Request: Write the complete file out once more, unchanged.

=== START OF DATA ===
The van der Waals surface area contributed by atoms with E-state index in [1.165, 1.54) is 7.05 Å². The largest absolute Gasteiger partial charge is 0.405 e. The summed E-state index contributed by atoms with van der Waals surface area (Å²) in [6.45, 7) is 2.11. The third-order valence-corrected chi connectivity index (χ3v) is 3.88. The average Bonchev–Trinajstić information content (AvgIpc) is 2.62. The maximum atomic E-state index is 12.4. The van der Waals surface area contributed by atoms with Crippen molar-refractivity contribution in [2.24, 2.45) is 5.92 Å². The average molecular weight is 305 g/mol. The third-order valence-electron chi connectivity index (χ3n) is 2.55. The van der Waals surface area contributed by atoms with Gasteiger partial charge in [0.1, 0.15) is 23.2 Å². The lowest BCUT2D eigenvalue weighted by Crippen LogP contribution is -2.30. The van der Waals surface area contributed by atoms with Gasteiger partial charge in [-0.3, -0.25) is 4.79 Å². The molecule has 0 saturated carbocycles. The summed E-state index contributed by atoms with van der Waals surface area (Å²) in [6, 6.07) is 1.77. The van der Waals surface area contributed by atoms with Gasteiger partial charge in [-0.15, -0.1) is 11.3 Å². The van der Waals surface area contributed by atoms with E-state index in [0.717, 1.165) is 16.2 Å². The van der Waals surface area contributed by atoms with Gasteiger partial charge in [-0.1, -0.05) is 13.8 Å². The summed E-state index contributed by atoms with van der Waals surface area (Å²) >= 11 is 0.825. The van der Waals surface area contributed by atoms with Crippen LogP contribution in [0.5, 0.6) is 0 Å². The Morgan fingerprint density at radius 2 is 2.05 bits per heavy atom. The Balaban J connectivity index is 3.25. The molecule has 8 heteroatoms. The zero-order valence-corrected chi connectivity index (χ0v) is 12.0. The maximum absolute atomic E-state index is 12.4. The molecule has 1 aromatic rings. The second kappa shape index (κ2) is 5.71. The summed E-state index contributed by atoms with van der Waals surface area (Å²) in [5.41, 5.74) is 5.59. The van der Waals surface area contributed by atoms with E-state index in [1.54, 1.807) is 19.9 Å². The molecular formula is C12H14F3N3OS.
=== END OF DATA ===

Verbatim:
The van der Waals surface area contributed by atoms with E-state index in [1.165, 1.54) is 7.05 Å². The largest absolute Gasteiger partial charge is 0.405 e. The summed E-state index contributed by atoms with van der Waals surface area (Å²) in [6.45, 7) is 2.11. The third-order valence-corrected chi connectivity index (χ3v) is 3.88. The average Bonchev–Trinajstić information content (AvgIpc) is 2.62. The maximum atomic E-state index is 12.4. The van der Waals surface area contributed by atoms with Crippen molar-refractivity contribution in [2.24, 2.45) is 5.92 Å². The average molecular weight is 305 g/mol. The third-order valence-electron chi connectivity index (χ3n) is 2.55. The van der Waals surface area contributed by atoms with Gasteiger partial charge in [0.1, 0.15) is 23.2 Å². The lowest BCUT2D eigenvalue weighted by Crippen LogP contribution is -2.30. The van der Waals surface area contributed by atoms with Gasteiger partial charge in [-0.3, -0.25) is 4.79 Å². The molecule has 0 saturated carbocycles. The summed E-state index contributed by atoms with van der Waals surface area (Å²) in [6, 6.07) is 1.77. The van der Waals surface area contributed by atoms with Gasteiger partial charge in [-0.15, -0.1) is 11.3 Å². The van der Waals surface area contributed by atoms with E-state index in [0.717, 1.165) is 16.2 Å². The van der Waals surface area contributed by atoms with Gasteiger partial charge in [-0.1, -0.05) is 13.8 Å². The summed E-state index contributed by atoms with van der Waals surface area (Å²) >= 11 is 0.825. The van der Waals surface area contributed by atoms with Crippen LogP contribution in [0.5, 0.6) is 0 Å². The Morgan fingerprint density at radius 2 is 2.05 bits per heavy atom. The Balaban J connectivity index is 3.25. The molecule has 8 heteroatoms. The zero-order valence-corrected chi connectivity index (χ0v) is 12.0. The maximum absolute atomic E-state index is 12.4. The molecule has 1 aromatic rings. The second kappa shape index (κ2) is 5.71. The summed E-state index contributed by atoms with van der Waals surface area (Å²) in [5.41, 5.74) is 5.59. The van der Waals surface area contributed by atoms with E-state index in [1.54, 1.807) is 19.9 Å². The molecular formula is C12H14F3N3OS.